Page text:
Efficiency Measure

Efficiency Measure By FY 2012, the number of individuals benefiting from improvements to organizations' policies, practices and procedures because of EEOC's enforcement programs for each agency FTE increases by TBD%.
2007 2008 2009 2010 2011 2012
Target Establish Baseline TBD TBD TBD TBD TBD
Results 753.5 individuals

TBD = To Be Determined

Enhancing the number of people benefited for each EEOC Full-Time Equivalent (FTE) position demonstrates our efficiency, because over 70% of the agency’s budget is dedicated to compensation and benefits. The correlation to our FTE level is appropriate because it recognizes that our staff is the direct contributor to positive change in the workplace and that staff levels are susceptible to change. We believe that this measure will be a compelling indicator of the efficiency of our operations.

This entirely new area of measurement relies on data on the number of individuals benefited by our enforcement programs, which are collected for Long-Term/ Annual Measure 1. The number of individuals benefited in fiscal year 2007 was approximately 1,626,000. As of the end of the fiscal year, our FTE was 2,158. Therefore, our baseline for this measure is 753.5 individuals benefited in fiscal year 2007 per agency FTE; meeting our performance target for this measure, also. During fiscal year 2008, we will identify the yearly targets and final goal for fiscal year 2012, and implement strategies to achieve them throughout the period.

Long-Term Measure 2

Long-Term Measure 2 By FY 2012, the public rates its confidence in EEOC's enforcement of federal equal employment laws at TBD%.
2007 2008 2009 2010 2011 2012
Target Establish Baseline TBD TBD TBD TBD TBD
Results 47.8%

TBD = To Be Determined

If the public is aware of our enforcement activities and believes that we have handled discrimination complaints effectively, they will be more likely to rely on us to investigate, mediate, litigate, adjudicate a federal complaint, and otherwise resolve allegations of discrimination. Additionally, if the agency’s reputation is one of a fair and responsible enforcer of the civil rights employment laws, then employers, attorneys and other members of the public will be more likely to defer to our assessment of discrimination complaints and commit to voluntary compliance through mediation, settlement or conciliation.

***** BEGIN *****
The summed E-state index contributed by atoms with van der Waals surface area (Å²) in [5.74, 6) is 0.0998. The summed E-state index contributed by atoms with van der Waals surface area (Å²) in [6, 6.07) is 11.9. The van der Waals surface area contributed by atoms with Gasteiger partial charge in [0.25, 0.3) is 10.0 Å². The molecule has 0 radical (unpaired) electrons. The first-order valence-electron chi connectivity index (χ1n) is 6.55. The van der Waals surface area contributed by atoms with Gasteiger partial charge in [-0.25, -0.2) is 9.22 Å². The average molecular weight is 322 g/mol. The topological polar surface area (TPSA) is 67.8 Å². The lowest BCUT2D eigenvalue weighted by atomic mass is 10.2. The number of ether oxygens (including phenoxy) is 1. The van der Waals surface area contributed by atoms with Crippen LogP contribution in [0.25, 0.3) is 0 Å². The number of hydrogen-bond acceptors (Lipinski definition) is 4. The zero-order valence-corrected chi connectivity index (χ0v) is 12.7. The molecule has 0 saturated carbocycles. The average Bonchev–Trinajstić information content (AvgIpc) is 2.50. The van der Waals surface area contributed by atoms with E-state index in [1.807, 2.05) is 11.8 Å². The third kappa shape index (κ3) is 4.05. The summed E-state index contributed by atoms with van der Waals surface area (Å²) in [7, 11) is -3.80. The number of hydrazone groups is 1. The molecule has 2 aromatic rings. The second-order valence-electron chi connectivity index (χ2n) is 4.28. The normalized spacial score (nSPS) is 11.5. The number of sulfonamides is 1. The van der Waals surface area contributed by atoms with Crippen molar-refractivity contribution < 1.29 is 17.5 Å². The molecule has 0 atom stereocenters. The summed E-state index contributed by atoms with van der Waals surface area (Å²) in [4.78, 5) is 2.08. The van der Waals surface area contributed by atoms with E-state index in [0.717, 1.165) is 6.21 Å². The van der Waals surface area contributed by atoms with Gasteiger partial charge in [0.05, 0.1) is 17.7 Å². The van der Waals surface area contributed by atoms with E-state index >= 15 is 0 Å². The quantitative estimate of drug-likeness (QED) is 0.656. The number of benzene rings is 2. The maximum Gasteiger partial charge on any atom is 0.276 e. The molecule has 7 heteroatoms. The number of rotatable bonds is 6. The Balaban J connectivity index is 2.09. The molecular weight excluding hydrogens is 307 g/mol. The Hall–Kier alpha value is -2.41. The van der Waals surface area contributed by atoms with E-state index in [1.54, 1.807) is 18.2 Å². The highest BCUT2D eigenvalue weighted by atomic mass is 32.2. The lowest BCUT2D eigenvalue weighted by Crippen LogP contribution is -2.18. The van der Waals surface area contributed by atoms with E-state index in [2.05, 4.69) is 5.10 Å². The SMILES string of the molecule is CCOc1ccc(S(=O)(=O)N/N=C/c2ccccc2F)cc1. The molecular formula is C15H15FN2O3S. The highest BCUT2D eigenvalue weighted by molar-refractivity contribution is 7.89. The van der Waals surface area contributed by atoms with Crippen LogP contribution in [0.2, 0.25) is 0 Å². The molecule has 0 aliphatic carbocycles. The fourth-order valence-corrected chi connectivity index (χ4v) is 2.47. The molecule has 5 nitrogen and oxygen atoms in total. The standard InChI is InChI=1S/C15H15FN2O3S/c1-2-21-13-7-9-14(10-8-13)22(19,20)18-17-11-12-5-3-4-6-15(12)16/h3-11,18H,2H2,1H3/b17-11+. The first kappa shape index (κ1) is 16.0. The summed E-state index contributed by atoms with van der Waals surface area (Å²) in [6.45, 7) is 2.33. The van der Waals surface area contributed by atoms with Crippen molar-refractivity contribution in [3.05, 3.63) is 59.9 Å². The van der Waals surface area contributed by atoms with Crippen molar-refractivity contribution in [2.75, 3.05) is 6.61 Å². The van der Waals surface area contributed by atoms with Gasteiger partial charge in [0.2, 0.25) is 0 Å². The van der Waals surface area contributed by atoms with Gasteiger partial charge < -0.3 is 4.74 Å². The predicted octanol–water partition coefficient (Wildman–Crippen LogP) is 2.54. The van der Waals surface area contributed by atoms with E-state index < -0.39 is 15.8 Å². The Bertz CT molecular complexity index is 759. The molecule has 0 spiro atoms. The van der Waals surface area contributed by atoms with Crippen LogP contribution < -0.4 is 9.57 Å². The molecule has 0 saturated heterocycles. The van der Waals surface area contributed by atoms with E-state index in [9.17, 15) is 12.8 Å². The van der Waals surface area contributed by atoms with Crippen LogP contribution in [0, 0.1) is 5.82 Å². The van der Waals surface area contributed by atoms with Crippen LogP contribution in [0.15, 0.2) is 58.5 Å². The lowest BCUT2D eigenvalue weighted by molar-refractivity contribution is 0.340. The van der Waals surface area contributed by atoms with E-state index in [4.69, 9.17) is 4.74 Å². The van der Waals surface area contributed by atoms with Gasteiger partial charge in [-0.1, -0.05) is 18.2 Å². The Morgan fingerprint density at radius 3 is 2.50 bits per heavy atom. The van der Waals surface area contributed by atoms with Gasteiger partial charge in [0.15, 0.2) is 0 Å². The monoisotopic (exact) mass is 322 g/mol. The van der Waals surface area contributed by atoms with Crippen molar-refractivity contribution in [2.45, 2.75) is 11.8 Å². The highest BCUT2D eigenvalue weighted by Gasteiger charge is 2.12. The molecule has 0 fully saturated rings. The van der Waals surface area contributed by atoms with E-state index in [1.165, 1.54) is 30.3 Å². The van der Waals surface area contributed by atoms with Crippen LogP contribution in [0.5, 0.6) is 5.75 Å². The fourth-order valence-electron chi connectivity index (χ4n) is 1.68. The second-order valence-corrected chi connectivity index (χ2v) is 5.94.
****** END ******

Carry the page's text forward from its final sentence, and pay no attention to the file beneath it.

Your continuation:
To identify a baseline value for the public’s confidence in the agency’s enforcement of the federal equal employment laws, the agency engaged a reputable private organization to conduct a survey in fiscal year 2007 of a representative sample of individuals nationwide. The survey results demonstrated that 47.8% of individuals responding have confidence in EEOC’s ability to enforce federal equal employment laws; meeting the fiscal year performance target. Using this baseline value, in fiscal year 2008, the agency will establish annual target values and its final goal for fiscal year 2012 and design and implement strategies to achieve them.

Annual Measure 2.1 At least 75% of private sector charges are resolved in 180 days or fewer by FY 2012.
2007 2008 2009 2010 2011 2012
Target 72% 72% 73% 73% 74% 75%
Results 55.7%
Annual Measure 2.2 At least 54% of federal sector hearings are resolved in 180 days or fewer by FY 2012.
2007 2008 2009 2010 2011 2012
Target 50% 50% 50% 52% 53% 54%
Results 42.8%
Annual Measure 2.3 At least 70% of federal sector appeals are resolved in 180 days or fewer by FY 2012.
2007 2008 2009 2010 2011 2012
Target 60% 62% 64% 68% 68% 70%
Results 60.7%